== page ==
> Frequently Asked Questions

How much screen is needed per kilowatt?

Physical dimensions, rather than system output, is the best way to measure your needs. The geometric shape of the system layout, and if the array is split into separate pieces, are the true determinants. This, of course, varies greatly from installation to installation. Therefore, we recommended that you calculate a precise number before ordering, as we've seen a single roll be sufficient for an 8+ kW system and yet not enough for a 4 kW. To get this figure, simply calculate a lineal foot measure of the entire system perimeter.


How many clips will I need?

Ordering one box of clips per single roll of screen will almost always suffice. On average, 50 to 75 are needed per 100 lineal feet, but no two systems are the same. We sell the two products separately, and not as a kit, to allow you to order precisely what you need.


Long straight runs require fewer clips, while corners require more. The type of racking used can make a difference as well, most often requiring fewer, other times requiring more. An experienced installer, looking at the schematic, can count almost exactly the number of clips needed on a particular system. 


Why is the screen 8 inches high?

This height works on all but the most extremely elevated systems. If you find that this is too tall, we recommend folding the screen to the height needed. Folding adds rigidity to the screen — a good thing. Folding also saves a lot of time and reduces the risk of module damage if trimming after installation.


Why do you only sell black?

It’s all about aesthetics. We want your systems to look good. And a product such as this looks best if not seen at all. Black, even when paired with silver colored modules, is the least visible screen. It blends into the shadows beneath the modules. It blends in with the roofing material as well, which is usually dark.


Beyond how it looks, the alternative (galvanized screen alone) has no protective coating and is therefore less durable. The PVC coating gives added corrosion resistance for extremely harsh locations such as seaside installations.

Does the system work with any module?

The system works with framed modules from almost any manufacturer. What is needed is a frame with a lip around the entire bottom edge, where it rests on the racking. There are a few modules which do not have this lip, such as some from Kyocera. These modules do, however, have mounting holes upon which the hook can catch. Frameless, or all glass modules, are not appropriate for this system.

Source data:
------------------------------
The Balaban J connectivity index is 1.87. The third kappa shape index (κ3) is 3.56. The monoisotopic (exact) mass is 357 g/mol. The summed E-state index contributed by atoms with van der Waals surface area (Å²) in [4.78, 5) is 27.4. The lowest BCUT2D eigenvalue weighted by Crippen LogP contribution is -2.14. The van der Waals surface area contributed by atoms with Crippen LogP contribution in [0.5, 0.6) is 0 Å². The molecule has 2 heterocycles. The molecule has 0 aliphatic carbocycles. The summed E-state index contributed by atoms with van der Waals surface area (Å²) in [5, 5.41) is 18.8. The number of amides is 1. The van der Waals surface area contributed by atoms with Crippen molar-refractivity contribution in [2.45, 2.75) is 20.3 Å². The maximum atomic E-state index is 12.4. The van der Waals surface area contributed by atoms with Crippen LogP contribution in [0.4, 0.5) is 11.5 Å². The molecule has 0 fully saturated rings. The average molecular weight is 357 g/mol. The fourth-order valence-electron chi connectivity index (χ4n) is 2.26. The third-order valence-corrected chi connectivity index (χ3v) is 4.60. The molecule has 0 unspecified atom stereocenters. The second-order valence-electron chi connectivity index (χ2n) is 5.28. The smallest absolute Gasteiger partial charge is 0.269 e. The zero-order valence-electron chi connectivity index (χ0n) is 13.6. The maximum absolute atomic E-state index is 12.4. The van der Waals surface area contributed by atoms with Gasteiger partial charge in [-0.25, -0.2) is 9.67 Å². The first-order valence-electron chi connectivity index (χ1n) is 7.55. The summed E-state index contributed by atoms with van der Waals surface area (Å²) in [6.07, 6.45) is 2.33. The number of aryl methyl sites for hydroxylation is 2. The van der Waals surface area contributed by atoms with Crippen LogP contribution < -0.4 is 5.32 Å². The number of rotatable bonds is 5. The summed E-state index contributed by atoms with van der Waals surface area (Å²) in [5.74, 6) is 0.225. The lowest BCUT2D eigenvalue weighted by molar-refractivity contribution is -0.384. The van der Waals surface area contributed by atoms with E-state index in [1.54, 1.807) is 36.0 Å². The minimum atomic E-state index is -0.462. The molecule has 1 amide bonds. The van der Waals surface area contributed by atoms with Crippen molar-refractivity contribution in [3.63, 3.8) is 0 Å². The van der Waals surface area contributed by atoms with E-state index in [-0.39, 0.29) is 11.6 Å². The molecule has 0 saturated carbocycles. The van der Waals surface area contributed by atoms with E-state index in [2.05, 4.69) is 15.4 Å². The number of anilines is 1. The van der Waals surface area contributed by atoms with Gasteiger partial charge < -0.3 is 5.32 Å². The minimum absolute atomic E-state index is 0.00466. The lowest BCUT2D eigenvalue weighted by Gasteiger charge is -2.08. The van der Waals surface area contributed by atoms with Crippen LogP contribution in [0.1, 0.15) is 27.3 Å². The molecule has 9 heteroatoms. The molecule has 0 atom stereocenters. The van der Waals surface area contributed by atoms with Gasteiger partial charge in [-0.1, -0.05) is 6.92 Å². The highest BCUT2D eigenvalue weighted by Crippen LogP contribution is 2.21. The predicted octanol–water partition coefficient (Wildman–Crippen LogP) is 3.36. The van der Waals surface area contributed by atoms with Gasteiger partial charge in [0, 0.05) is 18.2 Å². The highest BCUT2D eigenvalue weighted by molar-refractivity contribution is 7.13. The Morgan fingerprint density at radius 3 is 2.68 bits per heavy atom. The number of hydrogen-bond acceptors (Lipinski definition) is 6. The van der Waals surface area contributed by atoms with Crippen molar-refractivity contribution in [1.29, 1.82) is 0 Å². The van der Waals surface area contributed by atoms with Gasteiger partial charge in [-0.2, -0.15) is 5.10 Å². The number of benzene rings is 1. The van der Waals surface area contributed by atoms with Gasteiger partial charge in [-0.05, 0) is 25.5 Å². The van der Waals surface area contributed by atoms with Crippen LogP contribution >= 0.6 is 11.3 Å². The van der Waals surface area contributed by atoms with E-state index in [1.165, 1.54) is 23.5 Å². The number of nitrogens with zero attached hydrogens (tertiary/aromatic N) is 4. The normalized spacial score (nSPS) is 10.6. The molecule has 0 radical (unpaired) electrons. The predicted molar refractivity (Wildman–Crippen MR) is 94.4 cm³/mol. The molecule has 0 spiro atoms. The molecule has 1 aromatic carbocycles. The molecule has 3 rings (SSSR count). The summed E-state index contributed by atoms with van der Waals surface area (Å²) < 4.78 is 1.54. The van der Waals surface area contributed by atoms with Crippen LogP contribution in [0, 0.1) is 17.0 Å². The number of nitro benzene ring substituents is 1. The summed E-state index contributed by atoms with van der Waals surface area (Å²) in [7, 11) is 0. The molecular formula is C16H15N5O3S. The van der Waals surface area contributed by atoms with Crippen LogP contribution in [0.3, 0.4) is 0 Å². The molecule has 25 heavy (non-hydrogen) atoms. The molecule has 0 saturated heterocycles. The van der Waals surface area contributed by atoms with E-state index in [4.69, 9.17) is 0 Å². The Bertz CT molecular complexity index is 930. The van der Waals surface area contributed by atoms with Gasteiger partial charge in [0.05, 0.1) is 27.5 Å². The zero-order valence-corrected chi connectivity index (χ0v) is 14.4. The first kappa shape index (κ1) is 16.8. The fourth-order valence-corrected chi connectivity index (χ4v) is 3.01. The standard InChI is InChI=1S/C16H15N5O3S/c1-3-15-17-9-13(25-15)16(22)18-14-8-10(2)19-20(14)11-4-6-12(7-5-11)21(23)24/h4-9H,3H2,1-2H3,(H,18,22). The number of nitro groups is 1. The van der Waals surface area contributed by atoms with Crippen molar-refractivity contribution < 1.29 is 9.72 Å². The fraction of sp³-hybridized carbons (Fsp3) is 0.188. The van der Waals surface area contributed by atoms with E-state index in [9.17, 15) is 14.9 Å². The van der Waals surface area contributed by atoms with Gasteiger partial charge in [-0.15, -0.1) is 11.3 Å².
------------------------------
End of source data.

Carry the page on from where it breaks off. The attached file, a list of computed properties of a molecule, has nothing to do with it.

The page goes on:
Will it really keep them out?

Our experience shows that the sooner the system is protected the better. If there is a pre-existing population, it may be difficult to get vermin to move on. If other nesting spots exist they may choose to stay. Our system does keep them out from beneath the modules as intended. Most animals will not expend a lot of energy to find habitat. Once deterrent is in place, they will move on to more accessible areas.


Why do pigeons like solar roofs?

Pigeons seem to like the shade and, more importantly, it protects them from exposure to predators. Composition shingles are the perfect texture to keep nest building material in place and the stand-off posts make a perfect anchor. In areas with little other protection, solar modules make a great home while the rooftop ridges are perfect perches.


Why do squirrels chew the PV wires?

All rodent’s teeth grow continuously, therefore they must chew, chew, chew, to keep them the proper length. We believe that certain materials or textures are irresistible. Residential PV puts a bunch of chewy stuff in the shade, up high where squirrels like to go. You might as well have given them a written invitation!


We hear stories about soy-based wire insulation or tasty oils in it as well. We’ve never seen any evidence of this and see this idea as speculation and anthropomorphizing. 


How prevalent is the problem?

As the industry and our company continues to grow, we should get a precise picture of where the problem does and doesn’t exist. We expect that it is widespread, but in pockets. Newer developments, with fewer trees, next to older ones with active wild animal populations, are most likely the worst off. Of course, the more solar a state or region gets, the more likely that a pest problem will develop.